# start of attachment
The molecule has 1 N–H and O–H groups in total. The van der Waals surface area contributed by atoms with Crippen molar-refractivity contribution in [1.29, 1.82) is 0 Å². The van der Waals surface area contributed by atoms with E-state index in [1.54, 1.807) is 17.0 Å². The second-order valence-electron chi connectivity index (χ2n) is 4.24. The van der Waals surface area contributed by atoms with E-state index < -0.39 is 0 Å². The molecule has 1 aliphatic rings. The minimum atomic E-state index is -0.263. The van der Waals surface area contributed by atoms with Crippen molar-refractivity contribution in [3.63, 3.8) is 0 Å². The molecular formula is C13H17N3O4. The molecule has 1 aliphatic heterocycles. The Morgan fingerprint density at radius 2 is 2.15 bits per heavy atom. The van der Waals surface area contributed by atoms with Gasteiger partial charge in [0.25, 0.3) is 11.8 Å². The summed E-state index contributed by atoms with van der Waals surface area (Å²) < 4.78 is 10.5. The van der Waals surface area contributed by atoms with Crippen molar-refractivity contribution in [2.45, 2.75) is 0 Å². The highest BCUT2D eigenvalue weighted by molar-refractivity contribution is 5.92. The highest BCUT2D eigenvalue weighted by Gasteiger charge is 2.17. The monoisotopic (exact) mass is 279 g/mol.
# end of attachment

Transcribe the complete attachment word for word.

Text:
The molecule has 1 N–H and O–H groups in total. The van der Waals surface area contributed by atoms with Crippen molar-refractivity contribution in [1.29, 1.82) is 0 Å². The van der Waals surface area contributed by atoms with E-state index in [1.54, 1.807) is 17.0 Å². The second-order valence-electron chi connectivity index (χ2n) is 4.24. The van der Waals surface area contributed by atoms with E-state index < -0.39 is 0 Å². The molecule has 1 aliphatic rings. The minimum atomic E-state index is -0.263. The van der Waals surface area contributed by atoms with Crippen molar-refractivity contribution in [3.63, 3.8) is 0 Å². The molecular formula is C13H17N3O4. The molecule has 1 aliphatic heterocycles. The Morgan fingerprint density at radius 2 is 2.15 bits per heavy atom. The van der Waals surface area contributed by atoms with Gasteiger partial charge in [0.25, 0.3) is 11.8 Å². The summed E-state index contributed by atoms with van der Waals surface area (Å²) < 4.78 is 10.5. The van der Waals surface area contributed by atoms with Crippen molar-refractivity contribution in [2.45, 2.75) is 0 Å². The highest BCUT2D eigenvalue weighted by molar-refractivity contribution is 5.92. The highest BCUT2D eigenvalue weighted by Gasteiger charge is 2.17. The monoisotopic (exact) mass is 279 g/mol.